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Education and the Racial Divide

When it came to education in North Carolina, spending for white and black students was far from equal. Starting in 1915, a collaborative effort of wealthy citizens, foundations and grassroots leaders helped to enrich the education of African American students in a variety of ways including building new, modern facilities and developing programs for teachers to learn new techniques. These regional models helped close the gap between whites and African Americans.

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Credits

  • Professor Jacobs School early 1900s. Courtesy of the North Carolina Office of Archives and History, Raleigh, North Carolina
  • Charlotte Hawkins Brown. Courtesy of the North Carolina Office of Archives and History, Raleigh, North Carolina
  • Palmer Memorial Industrial Institute. Memorial Hall. 1921. Papers of Jackson Davis, MSS 3072, Albert and Shirley Small Special Collections Library, University of Virginia.
  • Charlotte Hawkins Brown (center) and the faculty of Palmer Memorial Institute, ca. 1907. Courtesy of the North Carolina Office of Archives and History, Raleigh, North Carolina
  • Palmer Memorial Institute, 1948 Seniors. Courtesy of the North Carolina Office of Archives and History, Raleigh, North Carolina
  • West End School. First Grade Class Photo. 1906. Eleta Atwater, daughter of Mamie Harper and J. Atwater, is 2nd from right, front row. North Carolina Collection, Durham County Library
  • Franklin (Chicago) summer open air school, 1917, manual training class / Burke & Atwell, Chgo.1917. Library of Congress, Prints & Photographs Division, LC-DIG-ppmsca-11778
  • The pupils in the Cherryville N.C. Graded School. 200 attend, including the High School. Cherryville, North Carolina. November 1908. Lewis Wickes Hine, photographer. Library of Congress, Prints & Photographs Division, National Child Labor Committee Collection, LC-DIG-nclc-01365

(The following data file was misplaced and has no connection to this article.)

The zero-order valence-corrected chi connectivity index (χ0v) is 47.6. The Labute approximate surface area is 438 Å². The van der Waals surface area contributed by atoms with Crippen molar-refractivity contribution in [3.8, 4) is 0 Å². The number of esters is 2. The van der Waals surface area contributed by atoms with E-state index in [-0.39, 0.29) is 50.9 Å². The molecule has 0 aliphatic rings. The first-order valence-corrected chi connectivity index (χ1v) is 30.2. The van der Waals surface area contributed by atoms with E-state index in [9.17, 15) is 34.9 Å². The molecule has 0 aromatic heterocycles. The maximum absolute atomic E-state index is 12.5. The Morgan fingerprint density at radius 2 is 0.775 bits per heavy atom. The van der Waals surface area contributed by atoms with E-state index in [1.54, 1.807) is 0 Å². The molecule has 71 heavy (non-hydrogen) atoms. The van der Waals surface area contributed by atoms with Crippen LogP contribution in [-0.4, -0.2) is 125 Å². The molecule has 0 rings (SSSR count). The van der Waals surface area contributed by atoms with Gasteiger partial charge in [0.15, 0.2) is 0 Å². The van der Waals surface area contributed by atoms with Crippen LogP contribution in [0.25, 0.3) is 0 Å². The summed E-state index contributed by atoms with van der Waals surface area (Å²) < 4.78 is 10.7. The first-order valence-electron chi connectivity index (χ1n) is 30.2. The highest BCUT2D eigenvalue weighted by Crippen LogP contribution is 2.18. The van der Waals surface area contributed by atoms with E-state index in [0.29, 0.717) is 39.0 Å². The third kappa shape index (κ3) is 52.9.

• Unidentified group of girls sewing. 1915-1947. Papers of Jackson Davis, MSS 3072, Albert and Shirley Small Special Collections Library, University of Virginia.
  • Julius Rosenwald of Sears-Roebuck Co. 1917. Harris & Ewing, photographer. Library of Congress, Prints & Photographs Division, photograph by Harris & Ewing, LC-DIG-hec-08365
  • Rosenwald School. 1924. Papers of Jackson Davis, MSS 3072, Albert and Shirley Small Special Collections Library, University of Virginia.
  • Girls Jumping Rope at recess. 1916. Papers of Jackson Davis, MSS 3072, Albert and Shirley Small Special Collections Library, University of Virginia.
  • “Brevard Colored School #2”, later “Rosenwald School”. Courtesy of the Rowell Bosse North Carolina Room, Transylvania County Library.
  • Photograph of Anna T. Jeanes, undated. Southern Education Foundation Records, Atlanta University Center Robert W. Woodruff Library
  • Johnston County Training School. 1916. Papers of Jackson Davis, MSS 3072, Albert and Shirley Small Special Collections Library, University of Virginia.
  • Anie Wealthy Holland. Five North Carolina Negro educators,Publisher: Chapel Hill, Newbold, N. C., University of North Carolina Press, 1939.
  • Primary Class, Wake County Training School. 1917. Papers of Jackson Davis, MSS 3072, Albert and Shirley Small Special Collections Library, University of Virginia.
  • Graduating Class Elizabeth City State Normal School. Session 1920-21. Papers of Jackson Davis, MSS 3072, Albert and Shirley Small Special Collections Library, University of Virginia.

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These efforts to improve black schooling were important to improving the state's well-being.

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